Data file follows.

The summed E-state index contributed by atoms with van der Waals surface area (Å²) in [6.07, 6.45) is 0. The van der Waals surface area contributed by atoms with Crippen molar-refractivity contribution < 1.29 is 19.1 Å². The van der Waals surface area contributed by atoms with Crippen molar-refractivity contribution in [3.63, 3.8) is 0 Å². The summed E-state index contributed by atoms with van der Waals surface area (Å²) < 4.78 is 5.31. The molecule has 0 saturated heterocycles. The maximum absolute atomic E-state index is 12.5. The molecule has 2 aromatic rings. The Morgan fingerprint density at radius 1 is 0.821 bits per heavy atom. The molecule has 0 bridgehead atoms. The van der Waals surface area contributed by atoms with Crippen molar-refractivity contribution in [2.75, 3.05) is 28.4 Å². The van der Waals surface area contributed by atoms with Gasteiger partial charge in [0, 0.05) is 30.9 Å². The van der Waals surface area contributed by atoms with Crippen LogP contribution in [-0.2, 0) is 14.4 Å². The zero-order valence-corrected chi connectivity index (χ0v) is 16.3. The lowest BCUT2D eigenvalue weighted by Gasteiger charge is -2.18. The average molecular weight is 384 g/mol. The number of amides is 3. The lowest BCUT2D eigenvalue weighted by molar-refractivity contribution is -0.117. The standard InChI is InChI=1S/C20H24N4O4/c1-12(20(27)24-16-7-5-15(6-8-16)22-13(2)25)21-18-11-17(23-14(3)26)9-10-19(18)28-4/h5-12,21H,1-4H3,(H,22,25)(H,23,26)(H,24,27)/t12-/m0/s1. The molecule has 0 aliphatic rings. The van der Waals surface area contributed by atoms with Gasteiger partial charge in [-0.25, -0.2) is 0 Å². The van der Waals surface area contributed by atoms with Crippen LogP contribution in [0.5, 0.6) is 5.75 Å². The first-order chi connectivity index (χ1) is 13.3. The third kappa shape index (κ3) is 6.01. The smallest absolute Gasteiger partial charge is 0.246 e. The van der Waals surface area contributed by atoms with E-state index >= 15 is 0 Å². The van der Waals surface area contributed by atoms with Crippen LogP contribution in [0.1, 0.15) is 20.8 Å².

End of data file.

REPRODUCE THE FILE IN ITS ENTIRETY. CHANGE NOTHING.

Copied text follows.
The summed E-state index contributed by atoms with van der Waals surface area (Å²) in [6.07, 6.45) is 0. The van der Waals surface area contributed by atoms with Crippen molar-refractivity contribution < 1.29 is 19.1 Å². The van der Waals surface area contributed by atoms with Crippen molar-refractivity contribution in [3.63, 3.8) is 0 Å². The summed E-state index contributed by atoms with van der Waals surface area (Å²) < 4.78 is 5.31. The molecule has 0 saturated heterocycles. The maximum absolute atomic E-state index is 12.5. The molecule has 2 aromatic rings. The Morgan fingerprint density at radius 1 is 0.821 bits per heavy atom. The molecule has 0 bridgehead atoms. The van der Waals surface area contributed by atoms with Crippen molar-refractivity contribution in [2.75, 3.05) is 28.4 Å². The van der Waals surface area contributed by atoms with Gasteiger partial charge in [0, 0.05) is 30.9 Å². The van der Waals surface area contributed by atoms with Crippen LogP contribution in [-0.2, 0) is 14.4 Å². The zero-order valence-corrected chi connectivity index (χ0v) is 16.3. The lowest BCUT2D eigenvalue weighted by Gasteiger charge is -2.18. The average molecular weight is 384 g/mol. The number of amides is 3. The lowest BCUT2D eigenvalue weighted by molar-refractivity contribution is -0.117. The standard InChI is InChI=1S/C20H24N4O4/c1-12(20(27)24-16-7-5-15(6-8-16)22-13(2)25)21-18-11-17(23-14(3)26)9-10-19(18)28-4/h5-12,21H,1-4H3,(H,22,25)(H,23,26)(H,24,27)/t12-/m0/s1. The molecule has 0 aliphatic rings. The van der Waals surface area contributed by atoms with Gasteiger partial charge in [-0.25, -0.2) is 0 Å². The van der Waals surface area contributed by atoms with Crippen LogP contribution in [0.5, 0.6) is 5.75 Å². The first-order chi connectivity index (χ1) is 13.3. The third kappa shape index (κ3) is 6.01. The smallest absolute Gasteiger partial charge is 0.246 e. The van der Waals surface area contributed by atoms with E-state index >= 15 is 0 Å². The van der Waals surface area contributed by atoms with Crippen LogP contribution in [0.1, 0.15) is 20.8 Å².